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China’s Central Bank To Disinfect And Destroy Currency Notes To Prevent Virus Spread

China’s Central Bank To Disinfect And Destroy Currency Notes To Prevent Virus Spread
A new strategy has been implemented by the central bank of China to contain the spread of the deadly coronavirus.
The People's Bank of China said that currency notes that are potential infected by the virus would be subjected to deep cleaning or destroyed completely to prevent further spreading of the virus.
Officially now known as Covid-19, the coronavirus has been declared a global health emergency by the World Health Organization (WHO) and scientists are yet to know everything about it. The virus has infected more than 71,000 people globally while a total of 1,775 people have died because of the infection – primarily in Mainland China, said the WHO.  
The virus is also very contagious and spreads through human touch. Elevator buttons, door handles, and other commonly-touched surfaces in buildings in affected areas are therefore being disinfected regularly in China. That is also the reason that authorities in China are worried about the virus also being spread through cash because it changes hands multiple time during a single day.
According to the latest directive of the People's Bank of China, every bank in the country now have to disinfect their cash using ultraviolet light and high temperatures and then store them for a period of 14 days before sending them out into circulation. This was issued in a press release by the central Chinese government.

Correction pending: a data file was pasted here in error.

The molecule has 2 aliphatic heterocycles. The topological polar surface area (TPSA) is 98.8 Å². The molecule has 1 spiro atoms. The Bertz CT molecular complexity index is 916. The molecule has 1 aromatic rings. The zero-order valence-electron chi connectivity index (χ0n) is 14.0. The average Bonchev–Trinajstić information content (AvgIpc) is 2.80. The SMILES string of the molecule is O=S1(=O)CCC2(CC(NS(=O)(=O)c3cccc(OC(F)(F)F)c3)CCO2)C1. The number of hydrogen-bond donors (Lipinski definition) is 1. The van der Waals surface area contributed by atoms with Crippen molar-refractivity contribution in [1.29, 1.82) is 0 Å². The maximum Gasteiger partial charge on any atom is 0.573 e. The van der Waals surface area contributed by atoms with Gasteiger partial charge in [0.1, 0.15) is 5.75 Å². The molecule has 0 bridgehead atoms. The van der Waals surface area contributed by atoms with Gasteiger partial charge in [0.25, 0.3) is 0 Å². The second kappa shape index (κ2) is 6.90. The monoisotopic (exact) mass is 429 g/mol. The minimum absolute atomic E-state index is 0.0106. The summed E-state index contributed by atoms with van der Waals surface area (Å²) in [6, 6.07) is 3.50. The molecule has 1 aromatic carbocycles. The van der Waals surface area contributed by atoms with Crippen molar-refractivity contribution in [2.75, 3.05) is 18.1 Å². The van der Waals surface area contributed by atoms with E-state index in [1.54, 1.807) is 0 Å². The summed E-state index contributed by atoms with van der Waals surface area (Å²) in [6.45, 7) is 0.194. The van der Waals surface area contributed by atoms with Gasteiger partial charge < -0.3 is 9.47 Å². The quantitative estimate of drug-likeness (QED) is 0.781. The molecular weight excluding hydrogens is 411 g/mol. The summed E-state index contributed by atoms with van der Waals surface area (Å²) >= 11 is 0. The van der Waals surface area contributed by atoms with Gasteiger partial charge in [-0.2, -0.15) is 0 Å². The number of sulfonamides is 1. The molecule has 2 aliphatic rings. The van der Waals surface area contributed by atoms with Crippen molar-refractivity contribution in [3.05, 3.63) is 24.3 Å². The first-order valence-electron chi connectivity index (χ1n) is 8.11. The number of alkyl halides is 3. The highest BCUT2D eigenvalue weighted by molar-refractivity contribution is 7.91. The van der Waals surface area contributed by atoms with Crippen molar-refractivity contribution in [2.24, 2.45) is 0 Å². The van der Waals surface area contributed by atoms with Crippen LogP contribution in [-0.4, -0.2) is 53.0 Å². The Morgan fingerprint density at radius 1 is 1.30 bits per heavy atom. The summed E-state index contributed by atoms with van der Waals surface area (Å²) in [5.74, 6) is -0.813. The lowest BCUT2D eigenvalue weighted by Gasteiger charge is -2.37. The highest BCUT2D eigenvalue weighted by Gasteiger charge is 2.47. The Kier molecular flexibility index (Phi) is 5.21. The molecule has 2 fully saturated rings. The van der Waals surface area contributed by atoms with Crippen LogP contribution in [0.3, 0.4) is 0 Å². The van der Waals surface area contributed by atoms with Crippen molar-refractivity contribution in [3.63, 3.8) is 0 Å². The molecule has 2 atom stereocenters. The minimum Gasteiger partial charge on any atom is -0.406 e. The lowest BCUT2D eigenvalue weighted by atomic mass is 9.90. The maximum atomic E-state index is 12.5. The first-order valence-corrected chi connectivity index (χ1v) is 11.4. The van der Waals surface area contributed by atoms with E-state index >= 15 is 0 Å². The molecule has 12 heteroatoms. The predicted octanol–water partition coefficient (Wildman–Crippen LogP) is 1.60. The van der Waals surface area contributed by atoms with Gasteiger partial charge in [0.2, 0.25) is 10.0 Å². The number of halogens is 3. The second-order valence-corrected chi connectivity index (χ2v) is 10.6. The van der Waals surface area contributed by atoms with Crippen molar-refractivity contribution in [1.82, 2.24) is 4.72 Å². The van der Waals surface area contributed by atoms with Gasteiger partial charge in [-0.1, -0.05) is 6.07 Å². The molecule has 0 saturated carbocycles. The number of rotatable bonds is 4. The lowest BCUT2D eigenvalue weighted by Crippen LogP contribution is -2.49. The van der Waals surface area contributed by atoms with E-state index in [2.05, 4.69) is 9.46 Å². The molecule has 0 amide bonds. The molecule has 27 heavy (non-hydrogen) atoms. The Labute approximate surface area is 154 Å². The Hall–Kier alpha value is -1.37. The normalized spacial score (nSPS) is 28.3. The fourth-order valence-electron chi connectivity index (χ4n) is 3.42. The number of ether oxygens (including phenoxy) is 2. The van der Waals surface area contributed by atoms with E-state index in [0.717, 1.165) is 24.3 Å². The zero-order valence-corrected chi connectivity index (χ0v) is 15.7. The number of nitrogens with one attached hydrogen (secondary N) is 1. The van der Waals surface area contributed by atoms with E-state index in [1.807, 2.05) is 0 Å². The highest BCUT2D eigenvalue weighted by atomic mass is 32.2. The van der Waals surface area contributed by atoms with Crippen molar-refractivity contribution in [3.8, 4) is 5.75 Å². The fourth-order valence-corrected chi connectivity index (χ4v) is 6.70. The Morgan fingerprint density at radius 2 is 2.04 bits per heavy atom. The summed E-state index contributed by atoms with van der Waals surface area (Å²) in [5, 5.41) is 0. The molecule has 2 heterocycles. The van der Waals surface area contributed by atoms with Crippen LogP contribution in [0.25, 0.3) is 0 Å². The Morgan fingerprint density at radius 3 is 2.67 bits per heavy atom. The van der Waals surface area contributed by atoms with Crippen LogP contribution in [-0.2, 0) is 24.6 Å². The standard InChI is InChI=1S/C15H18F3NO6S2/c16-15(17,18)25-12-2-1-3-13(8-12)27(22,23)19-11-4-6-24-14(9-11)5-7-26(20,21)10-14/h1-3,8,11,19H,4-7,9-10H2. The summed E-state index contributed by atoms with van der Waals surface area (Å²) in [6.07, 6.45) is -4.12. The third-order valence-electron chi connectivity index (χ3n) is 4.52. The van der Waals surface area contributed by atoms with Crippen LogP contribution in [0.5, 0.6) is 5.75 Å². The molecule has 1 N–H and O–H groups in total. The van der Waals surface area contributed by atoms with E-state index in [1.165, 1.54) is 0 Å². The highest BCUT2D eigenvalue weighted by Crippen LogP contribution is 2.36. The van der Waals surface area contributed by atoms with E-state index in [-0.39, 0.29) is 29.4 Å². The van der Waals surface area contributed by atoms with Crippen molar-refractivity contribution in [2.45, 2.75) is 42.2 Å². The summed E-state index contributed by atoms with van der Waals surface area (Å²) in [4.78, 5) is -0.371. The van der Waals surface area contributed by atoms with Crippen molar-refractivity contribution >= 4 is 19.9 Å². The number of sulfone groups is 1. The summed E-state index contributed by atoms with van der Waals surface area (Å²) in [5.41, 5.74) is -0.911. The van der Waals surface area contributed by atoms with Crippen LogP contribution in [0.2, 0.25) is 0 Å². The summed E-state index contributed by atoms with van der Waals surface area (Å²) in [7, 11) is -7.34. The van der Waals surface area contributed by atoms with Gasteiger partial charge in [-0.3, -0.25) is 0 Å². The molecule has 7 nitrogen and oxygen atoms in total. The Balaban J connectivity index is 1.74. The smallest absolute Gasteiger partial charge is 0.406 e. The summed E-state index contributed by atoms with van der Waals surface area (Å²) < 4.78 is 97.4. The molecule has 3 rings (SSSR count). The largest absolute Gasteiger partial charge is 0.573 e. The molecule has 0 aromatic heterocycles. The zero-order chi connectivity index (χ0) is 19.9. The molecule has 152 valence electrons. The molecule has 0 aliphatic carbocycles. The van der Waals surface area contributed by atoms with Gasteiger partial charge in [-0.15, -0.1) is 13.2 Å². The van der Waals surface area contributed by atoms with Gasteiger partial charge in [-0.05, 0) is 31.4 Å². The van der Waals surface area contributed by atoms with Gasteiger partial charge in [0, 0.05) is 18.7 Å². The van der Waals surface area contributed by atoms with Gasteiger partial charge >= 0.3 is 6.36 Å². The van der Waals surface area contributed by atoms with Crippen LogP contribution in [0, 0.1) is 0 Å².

The press release further said that the cash that comes to banks from areas with high risk of infection such hospitals and wet markets will be "specially treated" and then sent back to the central bank and not re-circulated again.
According to state-run tabloid Global Times, high-risk banknotes could be completely destroyed instead of just disinfecting them in the central bank's Guangzhou branch.
Large amounts of new, uninfected cash will be issued by the central bank to make up for the supply. For example, the government press release said, for Wuhan, the Chinese city that is at the epicenter of the outbreak, the central bank circulated 4 billion yuan (about $573.5 million) in new banknotes in January.
To further limit the chances of transmission of the virus during the cash's transit, physical cash transfers of cash between hard-hit provinces have also been suspended.
Analysts and experts have however raised doubts about how much “infected” can a bank note in China be since the virus is known to die after being exposed on surfaces for a few hours – particularly if the surface has been killed with disinfectant. Further, most urban residing Chinese people do not use much cash anyway and use digital forms of payments.
However previous research has found bank notes to be incredibly dirty. Each currency note gets a bit of the environment it comes from on it as it is passed from one person to another and transfers nits of the previous environment elements on to the next person.
According to a 2017 study in New York, US dollar bills were found to be contaminated with things as diverse as DNA from pets, traces of drugs, and bacteria and viruses.

Christopher J. Mitchell

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